While she always escaped legal repercussions for her behavior, the loss in 2016 was the ultimate rebuke. Can you imagine the disaster had Hillary won? We not only dodged the disaster of Hillary, but we gained the perfect man for president at the perfect time.
Former independent counsel Ken Starr writes in his new memoir that he considered — but ultimately abandoned — the idea of perjury charges against then-first lady Hillary Clinton after her “preposterous” deposition with investigators in 1995.
“I was upset over Mrs. Clinton’s performance, and was even considering bringing the matter before the Washington grand jury for possible indictment on perjury,” Starr writes in “Contempt: A Memoir of the Clinton Investigation,” which hits bookshelves Tuesday.
Fox News obtained an advance copy of the book. In it, Starr recounts a Jan. 22, 1995, deposition with both then-President Bill Clinton and the first lady about the suicide of White House adviser Vince Foster and other issues stemming from the Whitewater land deal investigation.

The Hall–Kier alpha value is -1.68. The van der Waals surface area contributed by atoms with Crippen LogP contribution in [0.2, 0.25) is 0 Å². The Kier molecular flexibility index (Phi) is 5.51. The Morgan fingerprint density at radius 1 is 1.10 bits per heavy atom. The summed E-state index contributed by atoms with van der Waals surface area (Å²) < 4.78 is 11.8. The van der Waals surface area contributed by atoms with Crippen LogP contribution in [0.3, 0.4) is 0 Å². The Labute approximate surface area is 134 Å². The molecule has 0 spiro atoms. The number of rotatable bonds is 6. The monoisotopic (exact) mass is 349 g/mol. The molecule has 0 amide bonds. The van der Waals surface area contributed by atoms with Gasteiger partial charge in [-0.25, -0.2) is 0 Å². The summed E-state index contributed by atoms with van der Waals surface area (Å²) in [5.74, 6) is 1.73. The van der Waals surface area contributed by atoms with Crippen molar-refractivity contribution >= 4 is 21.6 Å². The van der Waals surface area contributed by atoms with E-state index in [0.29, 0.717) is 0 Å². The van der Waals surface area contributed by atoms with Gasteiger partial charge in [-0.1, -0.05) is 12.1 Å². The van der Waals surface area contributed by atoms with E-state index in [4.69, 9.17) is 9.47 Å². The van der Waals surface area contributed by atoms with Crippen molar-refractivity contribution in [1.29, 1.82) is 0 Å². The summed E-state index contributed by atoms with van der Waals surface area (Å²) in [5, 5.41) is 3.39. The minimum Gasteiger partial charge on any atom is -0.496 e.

Recalling the president’s answers during that interview, Starr writes, “Clinton bobbed and weaved, but was always pleasant as he avoided answering.”
The first lady, though, was a different story.
“In the space of three hours, she claimed, by our count, over a hundred times that she ‘did not recall’ or ‘did not remember,’” Starr writes. “This suggested outright mendacity. To be sure, human memory is notoriously fallible, but her strained performance struck us as preposterous.”
But Starr suggests he eventually decided against pursuing criminal charges against Hillary Clinton because it would have been hard to prove she lied.